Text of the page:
Two sectors that appear attractive on the basis of long-term fundamentals are Energy and Health Care. The Energy sector has endured a steep selloff as crude oil prices have plunged 75 percent from their peak in July, with the result that the sector now trades at a forward multiple of 8.3 times forecast 2009 EPS. Although energy prices can be expected to remain volatile in the short term, imbalances in global energy supply and demand should resurface as economic growth resumes, supporting higher prices.
Health Care valuations have also compressed sharply over the past year, with the sector trading at a forward earnings multiple of 10.2, compared with a P/E of 17.6 in 2007 and 19.3 in 2006. While the sector remains depressed by concerns about generic competition and regulatory risk, it should find support from its stable cash flows and healthy dividend yields, not to mention demographic trends.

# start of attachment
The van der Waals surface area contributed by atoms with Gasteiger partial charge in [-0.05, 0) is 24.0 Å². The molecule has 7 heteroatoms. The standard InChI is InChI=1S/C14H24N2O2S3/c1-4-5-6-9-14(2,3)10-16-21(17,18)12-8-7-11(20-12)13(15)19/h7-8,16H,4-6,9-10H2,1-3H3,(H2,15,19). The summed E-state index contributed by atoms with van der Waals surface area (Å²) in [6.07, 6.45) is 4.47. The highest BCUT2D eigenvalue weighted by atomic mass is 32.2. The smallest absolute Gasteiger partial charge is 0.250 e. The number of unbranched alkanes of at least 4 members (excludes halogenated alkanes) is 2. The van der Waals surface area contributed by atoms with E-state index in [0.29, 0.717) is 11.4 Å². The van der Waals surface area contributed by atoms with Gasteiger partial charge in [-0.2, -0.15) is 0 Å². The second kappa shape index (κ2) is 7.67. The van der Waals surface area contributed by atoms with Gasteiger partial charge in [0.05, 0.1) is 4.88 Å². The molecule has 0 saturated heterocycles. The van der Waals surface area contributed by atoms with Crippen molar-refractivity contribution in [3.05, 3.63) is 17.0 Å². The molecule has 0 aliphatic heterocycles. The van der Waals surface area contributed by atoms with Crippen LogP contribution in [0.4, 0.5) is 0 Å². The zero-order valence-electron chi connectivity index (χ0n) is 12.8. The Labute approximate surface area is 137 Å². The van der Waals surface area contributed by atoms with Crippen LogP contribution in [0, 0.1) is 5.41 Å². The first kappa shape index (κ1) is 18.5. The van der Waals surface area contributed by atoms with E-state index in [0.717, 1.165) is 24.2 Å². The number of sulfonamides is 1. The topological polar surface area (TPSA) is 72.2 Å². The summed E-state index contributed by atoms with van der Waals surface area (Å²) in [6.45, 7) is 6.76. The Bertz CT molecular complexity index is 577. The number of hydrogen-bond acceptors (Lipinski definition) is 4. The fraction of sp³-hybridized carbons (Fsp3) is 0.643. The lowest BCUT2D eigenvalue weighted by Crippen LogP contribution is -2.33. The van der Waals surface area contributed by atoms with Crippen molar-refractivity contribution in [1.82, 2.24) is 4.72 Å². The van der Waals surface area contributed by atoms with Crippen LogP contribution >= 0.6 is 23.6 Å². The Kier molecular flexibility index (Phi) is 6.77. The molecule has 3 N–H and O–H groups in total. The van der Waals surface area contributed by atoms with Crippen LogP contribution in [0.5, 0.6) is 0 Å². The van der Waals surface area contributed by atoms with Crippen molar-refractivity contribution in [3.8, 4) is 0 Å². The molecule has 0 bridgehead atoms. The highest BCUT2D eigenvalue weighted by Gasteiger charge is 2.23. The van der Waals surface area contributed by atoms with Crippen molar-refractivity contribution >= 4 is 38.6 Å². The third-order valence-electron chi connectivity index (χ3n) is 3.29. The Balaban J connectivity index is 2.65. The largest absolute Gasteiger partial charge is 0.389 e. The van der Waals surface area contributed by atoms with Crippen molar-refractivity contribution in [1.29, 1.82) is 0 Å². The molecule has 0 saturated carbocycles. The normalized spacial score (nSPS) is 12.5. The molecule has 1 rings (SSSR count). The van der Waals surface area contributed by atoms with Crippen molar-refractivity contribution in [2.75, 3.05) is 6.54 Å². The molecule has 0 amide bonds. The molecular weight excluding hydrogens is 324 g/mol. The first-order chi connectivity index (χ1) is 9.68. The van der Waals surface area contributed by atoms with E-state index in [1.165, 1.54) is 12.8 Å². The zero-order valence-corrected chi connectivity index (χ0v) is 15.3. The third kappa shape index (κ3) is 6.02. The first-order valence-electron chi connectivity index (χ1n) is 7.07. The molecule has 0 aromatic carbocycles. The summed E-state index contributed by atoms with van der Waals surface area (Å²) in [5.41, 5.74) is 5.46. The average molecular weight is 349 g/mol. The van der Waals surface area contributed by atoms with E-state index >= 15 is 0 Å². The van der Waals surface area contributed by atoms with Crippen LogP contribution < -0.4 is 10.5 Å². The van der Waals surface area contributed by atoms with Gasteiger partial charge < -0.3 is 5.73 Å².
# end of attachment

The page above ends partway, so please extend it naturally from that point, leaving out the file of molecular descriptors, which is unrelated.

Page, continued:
Earnings for the S&P 500 index plummeted 26 percent in the first quarter of 2008 and 29 percent in the second quarter. With almost all of the index constituents having reported, third quarter earnings are expected to decline 24 percent, and actually increase 9 percent in the fourth quarter of this year. If the second quarter did represent the trough in earnings for the S&P 500, 2009 is likely to be a year of modest upside for the index. If not, fasten your seat belts, because more turbulence may be in store.